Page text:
Victoria News reporter Erin McCracken

Flight time

A fly-a-long with a Sea King helicopter air crew offers a glimpse at what they and the Royal Canadian Air Force’s workhorse can do

From his bird’s eye view in the cockpit of a Canadian Forces Sea King helicopter, Capt. Dave Campbell peers out his side window at the ground below. 

He and co-pilot Capt. Chris Fukushima keep the large, steel bird steady as it hovers five metres above the clearing at CFB Esquimalt’s Albert Head training area in Metchosin. The rotor blades are a blur as they cut through the air, creating a downwash that flattens bushes and tall grasses and causes trees to dance.

The pilots are waiting on Capt. Shane Boyce, who is preparing to be hoisted from the aircraft to the ground below. Once lowered, he works quickly to secure the first of two “stranded” people, and gives the signal for the tandem lift to begin.

“I love doing that,” says Boyce, whose job as tactical co-ordinating officer is planning and directing strategic missions. “It’s not stressful like the anti-submarine warfare training.”

The four-man air crew has several checks and training requirements they need to complete during their two-and-a-half-hour flight, all meant to ensure they and their aircraft are prepared when a call comes into 443 Maritime Helicopter Squadron at Patricia Bay.

Their list today includes “shooting the gap”, that is, flying the Sea King between Oak Bay and Discovery Island in the Strait of Juan de Fuca using radar, rather than sight. They will also use radar to home in on a shipping vessel. Another test has them land the aircraft in a confined clearing to test their ability to land on uneven and rocky ground, as well as near trees.

The Sea King – one of six at the squadron – again heads for water, and a sonar cable is lowered into the ocean. Information is relayed back on board, allowing Boyce to determine if there are submarines nearby.

“I like the fact that when we’re really doing our job, when we’re doing anti-submarine warfare, I have a lot of responsibility,” says Boyce, a Vic West resident who followed generations of men in his family by joining the military.

“There’s so much information coming at you and … you’re creating a tactical picture and you’re employing the aircraft in a way that is most effective in trying to win the fight,” he says.

All four air force members revel in the intensity of the job.

“I think the job attracts people who like the high pressure,” says Fukushima, also a Vic West resident.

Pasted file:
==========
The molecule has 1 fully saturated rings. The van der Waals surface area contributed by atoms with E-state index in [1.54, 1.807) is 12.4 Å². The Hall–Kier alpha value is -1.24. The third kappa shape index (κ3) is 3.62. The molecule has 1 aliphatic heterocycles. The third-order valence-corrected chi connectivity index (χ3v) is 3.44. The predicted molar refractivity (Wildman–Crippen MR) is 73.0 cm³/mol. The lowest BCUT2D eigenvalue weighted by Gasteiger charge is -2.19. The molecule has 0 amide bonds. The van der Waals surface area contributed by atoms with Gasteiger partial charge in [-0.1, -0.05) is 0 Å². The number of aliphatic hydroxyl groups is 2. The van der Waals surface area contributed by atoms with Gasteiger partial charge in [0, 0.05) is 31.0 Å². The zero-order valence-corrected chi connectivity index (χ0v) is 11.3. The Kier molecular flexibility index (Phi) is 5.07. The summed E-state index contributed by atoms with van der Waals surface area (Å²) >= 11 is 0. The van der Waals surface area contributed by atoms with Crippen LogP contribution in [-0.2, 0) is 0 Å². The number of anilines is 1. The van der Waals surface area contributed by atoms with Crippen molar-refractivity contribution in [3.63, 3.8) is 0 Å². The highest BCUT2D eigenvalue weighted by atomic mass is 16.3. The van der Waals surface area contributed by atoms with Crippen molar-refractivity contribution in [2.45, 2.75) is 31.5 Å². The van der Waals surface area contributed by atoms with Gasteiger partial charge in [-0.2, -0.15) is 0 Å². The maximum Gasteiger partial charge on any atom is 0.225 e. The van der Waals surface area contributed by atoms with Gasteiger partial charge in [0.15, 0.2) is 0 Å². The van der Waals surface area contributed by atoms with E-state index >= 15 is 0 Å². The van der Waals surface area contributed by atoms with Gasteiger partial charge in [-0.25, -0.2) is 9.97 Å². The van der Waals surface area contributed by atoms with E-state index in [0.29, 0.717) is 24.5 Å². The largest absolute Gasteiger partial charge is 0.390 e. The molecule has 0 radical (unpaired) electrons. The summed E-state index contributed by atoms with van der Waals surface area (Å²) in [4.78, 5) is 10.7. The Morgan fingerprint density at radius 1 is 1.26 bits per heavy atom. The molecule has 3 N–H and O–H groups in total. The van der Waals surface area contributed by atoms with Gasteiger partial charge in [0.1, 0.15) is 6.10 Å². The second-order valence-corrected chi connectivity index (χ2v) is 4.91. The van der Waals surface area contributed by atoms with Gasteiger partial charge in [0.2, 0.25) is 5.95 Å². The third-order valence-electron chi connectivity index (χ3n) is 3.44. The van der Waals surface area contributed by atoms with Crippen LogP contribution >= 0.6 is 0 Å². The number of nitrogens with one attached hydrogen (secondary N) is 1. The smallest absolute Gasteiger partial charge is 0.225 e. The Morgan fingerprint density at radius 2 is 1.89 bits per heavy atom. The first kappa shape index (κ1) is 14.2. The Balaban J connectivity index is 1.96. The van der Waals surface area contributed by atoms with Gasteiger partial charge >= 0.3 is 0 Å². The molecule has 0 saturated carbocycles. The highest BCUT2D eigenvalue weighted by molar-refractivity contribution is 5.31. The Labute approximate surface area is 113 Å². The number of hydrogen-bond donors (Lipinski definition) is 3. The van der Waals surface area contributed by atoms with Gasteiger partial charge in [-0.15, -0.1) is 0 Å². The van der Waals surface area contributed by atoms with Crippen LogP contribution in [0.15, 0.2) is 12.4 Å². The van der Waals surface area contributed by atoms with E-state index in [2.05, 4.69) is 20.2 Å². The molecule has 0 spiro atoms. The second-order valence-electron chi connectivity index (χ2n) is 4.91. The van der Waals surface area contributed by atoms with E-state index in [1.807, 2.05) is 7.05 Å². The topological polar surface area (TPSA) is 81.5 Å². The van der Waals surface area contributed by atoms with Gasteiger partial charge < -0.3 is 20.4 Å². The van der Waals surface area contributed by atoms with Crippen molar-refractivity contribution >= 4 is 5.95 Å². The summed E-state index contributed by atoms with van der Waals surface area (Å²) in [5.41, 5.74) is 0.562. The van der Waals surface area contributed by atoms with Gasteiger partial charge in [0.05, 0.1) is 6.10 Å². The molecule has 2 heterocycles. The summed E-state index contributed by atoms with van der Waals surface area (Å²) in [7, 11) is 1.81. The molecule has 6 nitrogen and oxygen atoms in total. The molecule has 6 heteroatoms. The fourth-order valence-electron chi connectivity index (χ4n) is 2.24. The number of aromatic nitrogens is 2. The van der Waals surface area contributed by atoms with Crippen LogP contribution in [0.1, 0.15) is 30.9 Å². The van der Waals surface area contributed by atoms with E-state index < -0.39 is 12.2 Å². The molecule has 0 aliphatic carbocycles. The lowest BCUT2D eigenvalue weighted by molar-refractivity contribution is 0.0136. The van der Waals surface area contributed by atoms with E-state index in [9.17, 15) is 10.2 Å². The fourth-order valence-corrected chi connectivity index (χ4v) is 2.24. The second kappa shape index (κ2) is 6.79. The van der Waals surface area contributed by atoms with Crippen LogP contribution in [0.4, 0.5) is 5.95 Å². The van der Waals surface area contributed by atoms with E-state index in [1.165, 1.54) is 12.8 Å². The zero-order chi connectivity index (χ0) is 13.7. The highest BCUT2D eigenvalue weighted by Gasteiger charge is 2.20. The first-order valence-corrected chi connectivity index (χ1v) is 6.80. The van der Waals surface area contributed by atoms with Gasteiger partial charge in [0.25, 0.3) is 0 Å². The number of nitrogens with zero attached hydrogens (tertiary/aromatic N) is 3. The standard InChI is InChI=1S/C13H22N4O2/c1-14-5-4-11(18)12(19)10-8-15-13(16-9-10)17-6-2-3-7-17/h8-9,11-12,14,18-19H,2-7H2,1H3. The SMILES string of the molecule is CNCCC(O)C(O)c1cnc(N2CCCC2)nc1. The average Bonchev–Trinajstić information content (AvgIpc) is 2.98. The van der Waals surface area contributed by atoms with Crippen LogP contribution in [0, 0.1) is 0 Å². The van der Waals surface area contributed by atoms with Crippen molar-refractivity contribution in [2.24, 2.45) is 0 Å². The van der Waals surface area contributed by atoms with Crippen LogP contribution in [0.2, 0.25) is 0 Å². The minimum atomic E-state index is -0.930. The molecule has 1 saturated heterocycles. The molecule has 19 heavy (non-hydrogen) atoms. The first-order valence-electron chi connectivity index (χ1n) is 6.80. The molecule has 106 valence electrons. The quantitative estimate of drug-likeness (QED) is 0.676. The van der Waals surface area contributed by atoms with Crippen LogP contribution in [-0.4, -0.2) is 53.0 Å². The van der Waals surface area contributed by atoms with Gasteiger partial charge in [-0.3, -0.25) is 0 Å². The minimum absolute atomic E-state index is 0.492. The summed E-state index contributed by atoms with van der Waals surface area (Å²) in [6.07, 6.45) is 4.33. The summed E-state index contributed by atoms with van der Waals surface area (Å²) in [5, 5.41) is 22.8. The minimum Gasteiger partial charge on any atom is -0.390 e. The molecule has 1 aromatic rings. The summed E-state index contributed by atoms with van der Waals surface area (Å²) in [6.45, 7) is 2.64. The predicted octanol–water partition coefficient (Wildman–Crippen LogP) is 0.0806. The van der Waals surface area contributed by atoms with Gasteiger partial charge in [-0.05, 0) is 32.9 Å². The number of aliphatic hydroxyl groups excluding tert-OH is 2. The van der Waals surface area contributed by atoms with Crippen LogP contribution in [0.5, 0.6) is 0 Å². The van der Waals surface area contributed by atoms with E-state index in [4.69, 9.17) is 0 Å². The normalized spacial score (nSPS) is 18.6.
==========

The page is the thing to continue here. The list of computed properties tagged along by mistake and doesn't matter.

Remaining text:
Seated together behind the pilots, Boyce and Warrant Officer Jay Krzywonos keep their eyes peeled on several screens that relay data, allowing the aircraft to be the eyes and ears of a Canadian warship, destroyer or supply ship.

Deploying with ships and tracking submarines are the Sea King’s primary roles.

But since the 1960s, the Sikorsky-built chopper has also conducted surveillance, search and rescues and medical evacuations, watched for polluters at sea, and worked with the Coast Guard and RCMP.

“We do it all. We’re the Mack truck of the helicopter world,” says Krzywonos, a Brentwood Bay resident who works as an airborne electronic sensors operator. One of his roles is to identify vessels that operate in the area.

Despite the sturdiness and versatility of the Sea King, it is old. Some of its technology is obsolete, and it spends a lot of time in the shop. For every hour of flight, 30 hours of maintenance are needed.

Nine custom-built Cyclone helicopters, also manufactured by Sikorsky Aircraft Corp., are long-awaited replacements. The Cyclones are touted as the most sophisticated maritime helicopters in the world. 

One prototype is now at 12 Wing Shearwater in Nova Scotia – which is also 443 Squadron’s home base – and the rest are expected to begin arriving there in 2012 or 2013. The West Coast is scheduled to begin receiving its new aircraft in 2014.

The Canadian government’s purchase of 28 Cyclones for an estimated $5.7 billion will give the air force and navy an enormous tactical edge, with long-range sonar, 360-degree radar coverage, satellite communications, more time in the air and 10 per cent more speed, for starters.

“The Sea King is getting old. It’s just not up to snuff,” Campbell says, adding that he still feels safe flying the vintage aircraft.

“Obviously they are very old and they do have quirks, but the systems are reliable,” Fukushima says.

For now, the Sea King aircrews are focussed on the job of maximizing their time spent in the air, putting themselves and their aircraft through their paces.

“Everybody’s got a part to play and there’s lots of calls that have to be made at precise times,” Campbell says. “We train the way we fight and fight the way we train.”

emccracken@vicnews.com

Check out video of the flyalong in the video feed at www.vicnews.com.

 

 

Video online

 

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